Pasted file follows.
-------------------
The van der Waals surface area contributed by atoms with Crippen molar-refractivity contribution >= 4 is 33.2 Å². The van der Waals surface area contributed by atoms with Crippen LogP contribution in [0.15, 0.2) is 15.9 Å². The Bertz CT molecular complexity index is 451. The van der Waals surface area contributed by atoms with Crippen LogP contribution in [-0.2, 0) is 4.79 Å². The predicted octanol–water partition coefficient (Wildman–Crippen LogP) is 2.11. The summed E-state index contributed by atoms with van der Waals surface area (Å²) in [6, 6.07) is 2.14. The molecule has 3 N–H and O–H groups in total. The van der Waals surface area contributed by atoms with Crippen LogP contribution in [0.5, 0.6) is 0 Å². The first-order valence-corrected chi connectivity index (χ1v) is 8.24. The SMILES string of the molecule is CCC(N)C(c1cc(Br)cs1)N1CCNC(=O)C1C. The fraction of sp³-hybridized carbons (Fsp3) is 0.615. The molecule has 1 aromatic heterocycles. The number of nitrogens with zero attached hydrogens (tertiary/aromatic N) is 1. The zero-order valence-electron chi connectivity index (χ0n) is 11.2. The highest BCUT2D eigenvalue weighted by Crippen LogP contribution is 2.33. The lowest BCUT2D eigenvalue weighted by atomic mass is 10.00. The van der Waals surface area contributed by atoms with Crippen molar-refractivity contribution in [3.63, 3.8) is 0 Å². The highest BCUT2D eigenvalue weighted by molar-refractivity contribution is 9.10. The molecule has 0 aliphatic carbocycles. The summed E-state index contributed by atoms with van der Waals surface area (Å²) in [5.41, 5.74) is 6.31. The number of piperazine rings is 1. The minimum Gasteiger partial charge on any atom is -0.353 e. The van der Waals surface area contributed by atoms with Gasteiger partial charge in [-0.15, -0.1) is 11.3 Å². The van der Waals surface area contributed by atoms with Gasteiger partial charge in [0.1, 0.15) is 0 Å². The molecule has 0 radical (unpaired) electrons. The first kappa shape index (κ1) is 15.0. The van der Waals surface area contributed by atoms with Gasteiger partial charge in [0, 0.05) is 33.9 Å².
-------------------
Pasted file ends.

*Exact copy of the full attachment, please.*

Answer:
The van der Waals surface area contributed by atoms with Crippen molar-refractivity contribution >= 4 is 33.2 Å². The van der Waals surface area contributed by atoms with Crippen LogP contribution in [0.15, 0.2) is 15.9 Å². The Bertz CT molecular complexity index is 451. The van der Waals surface area contributed by atoms with Crippen LogP contribution in [-0.2, 0) is 4.79 Å². The predicted octanol–water partition coefficient (Wildman–Crippen LogP) is 2.11. The summed E-state index contributed by atoms with van der Waals surface area (Å²) in [6, 6.07) is 2.14. The molecule has 3 N–H and O–H groups in total. The van der Waals surface area contributed by atoms with Crippen LogP contribution in [0.5, 0.6) is 0 Å². The first-order valence-corrected chi connectivity index (χ1v) is 8.24. The SMILES string of the molecule is CCC(N)C(c1cc(Br)cs1)N1CCNC(=O)C1C. The fraction of sp³-hybridized carbons (Fsp3) is 0.615. The molecule has 1 aromatic heterocycles. The number of nitrogens with zero attached hydrogens (tertiary/aromatic N) is 1. The zero-order valence-electron chi connectivity index (χ0n) is 11.2. The highest BCUT2D eigenvalue weighted by Crippen LogP contribution is 2.33. The lowest BCUT2D eigenvalue weighted by atomic mass is 10.00. The van der Waals surface area contributed by atoms with Crippen molar-refractivity contribution in [3.63, 3.8) is 0 Å². The highest BCUT2D eigenvalue weighted by molar-refractivity contribution is 9.10. The molecule has 0 aliphatic carbocycles. The summed E-state index contributed by atoms with van der Waals surface area (Å²) in [5.41, 5.74) is 6.31. The number of piperazine rings is 1. The minimum Gasteiger partial charge on any atom is -0.353 e. The van der Waals surface area contributed by atoms with Gasteiger partial charge in [-0.15, -0.1) is 11.3 Å². The van der Waals surface area contributed by atoms with Gasteiger partial charge in [0.1, 0.15) is 0 Å². The molecule has 0 radical (unpaired) electrons. The first kappa shape index (κ1) is 15.0. The van der Waals surface area contributed by atoms with Gasteiger partial charge in [0, 0.05) is 33.9 Å².